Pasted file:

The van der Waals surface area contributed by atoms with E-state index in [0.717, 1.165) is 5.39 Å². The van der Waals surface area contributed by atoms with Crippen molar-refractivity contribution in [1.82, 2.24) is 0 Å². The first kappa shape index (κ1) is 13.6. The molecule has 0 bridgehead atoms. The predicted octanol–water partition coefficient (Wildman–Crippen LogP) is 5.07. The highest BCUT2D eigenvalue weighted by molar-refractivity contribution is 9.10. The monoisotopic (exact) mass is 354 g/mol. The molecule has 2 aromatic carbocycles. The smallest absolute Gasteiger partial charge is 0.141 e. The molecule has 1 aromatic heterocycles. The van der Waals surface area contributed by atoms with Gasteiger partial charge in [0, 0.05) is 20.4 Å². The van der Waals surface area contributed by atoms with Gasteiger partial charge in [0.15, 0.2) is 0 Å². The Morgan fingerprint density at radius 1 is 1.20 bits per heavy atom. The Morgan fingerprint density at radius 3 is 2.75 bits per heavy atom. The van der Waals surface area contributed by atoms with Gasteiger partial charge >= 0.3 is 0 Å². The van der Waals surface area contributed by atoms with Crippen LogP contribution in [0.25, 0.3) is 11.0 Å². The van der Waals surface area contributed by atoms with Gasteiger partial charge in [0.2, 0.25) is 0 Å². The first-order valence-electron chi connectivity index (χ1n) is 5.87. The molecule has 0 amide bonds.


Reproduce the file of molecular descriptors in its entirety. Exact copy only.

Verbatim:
The van der Waals surface area contributed by atoms with E-state index in [0.717, 1.165) is 5.39 Å². The van der Waals surface area contributed by atoms with Crippen molar-refractivity contribution in [1.82, 2.24) is 0 Å². The first kappa shape index (κ1) is 13.6. The molecule has 0 bridgehead atoms. The predicted octanol–water partition coefficient (Wildman–Crippen LogP) is 5.07. The highest BCUT2D eigenvalue weighted by molar-refractivity contribution is 9.10. The monoisotopic (exact) mass is 354 g/mol. The molecule has 2 aromatic carbocycles. The smallest absolute Gasteiger partial charge is 0.141 e. The molecule has 1 aromatic heterocycles. The van der Waals surface area contributed by atoms with Gasteiger partial charge in [0, 0.05) is 20.4 Å². The van der Waals surface area contributed by atoms with Gasteiger partial charge in [0.15, 0.2) is 0 Å². The Morgan fingerprint density at radius 1 is 1.20 bits per heavy atom. The Morgan fingerprint density at radius 3 is 2.75 bits per heavy atom. The van der Waals surface area contributed by atoms with Gasteiger partial charge >= 0.3 is 0 Å². The van der Waals surface area contributed by atoms with Crippen LogP contribution in [0.25, 0.3) is 11.0 Å². The van der Waals surface area contributed by atoms with Gasteiger partial charge in [0.2, 0.25) is 0 Å². The first-order valence-electron chi connectivity index (χ1n) is 5.87. The molecule has 0 amide bonds.